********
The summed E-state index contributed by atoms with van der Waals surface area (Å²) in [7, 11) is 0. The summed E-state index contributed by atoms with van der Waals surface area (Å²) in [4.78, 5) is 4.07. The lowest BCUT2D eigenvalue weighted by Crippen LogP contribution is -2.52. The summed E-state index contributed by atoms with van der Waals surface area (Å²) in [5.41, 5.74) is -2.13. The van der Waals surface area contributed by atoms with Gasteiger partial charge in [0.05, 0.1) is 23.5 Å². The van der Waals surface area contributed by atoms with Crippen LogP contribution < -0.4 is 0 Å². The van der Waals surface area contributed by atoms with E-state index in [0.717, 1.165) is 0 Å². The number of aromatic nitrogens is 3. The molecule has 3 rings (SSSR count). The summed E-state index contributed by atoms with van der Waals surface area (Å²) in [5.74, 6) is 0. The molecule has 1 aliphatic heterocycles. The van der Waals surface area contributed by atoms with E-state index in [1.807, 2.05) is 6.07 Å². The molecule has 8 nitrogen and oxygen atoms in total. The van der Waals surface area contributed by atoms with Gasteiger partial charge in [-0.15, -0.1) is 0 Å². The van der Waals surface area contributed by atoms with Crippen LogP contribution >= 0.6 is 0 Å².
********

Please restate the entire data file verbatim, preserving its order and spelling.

The summed E-state index contributed by atoms with van der Waals surface area (Å²) in [7, 11) is 0. The summed E-state index contributed by atoms with van der Waals surface area (Å²) in [4.78, 5) is 4.07. The lowest BCUT2D eigenvalue weighted by Crippen LogP contribution is -2.52. The summed E-state index contributed by atoms with van der Waals surface area (Å²) in [5.41, 5.74) is -2.13. The van der Waals surface area contributed by atoms with Gasteiger partial charge in [0.05, 0.1) is 23.5 Å². The van der Waals surface area contributed by atoms with Crippen LogP contribution < -0.4 is 0 Å². The van der Waals surface area contributed by atoms with E-state index in [0.717, 1.165) is 0 Å². The number of aromatic nitrogens is 3. The molecule has 3 rings (SSSR count). The summed E-state index contributed by atoms with van der Waals surface area (Å²) in [5.74, 6) is 0. The molecule has 1 aliphatic heterocycles. The van der Waals surface area contributed by atoms with E-state index in [1.807, 2.05) is 6.07 Å². The molecule has 8 nitrogen and oxygen atoms in total. The van der Waals surface area contributed by atoms with Gasteiger partial charge in [-0.15, -0.1) is 0 Å². The van der Waals surface area contributed by atoms with Crippen LogP contribution >= 0.6 is 0 Å².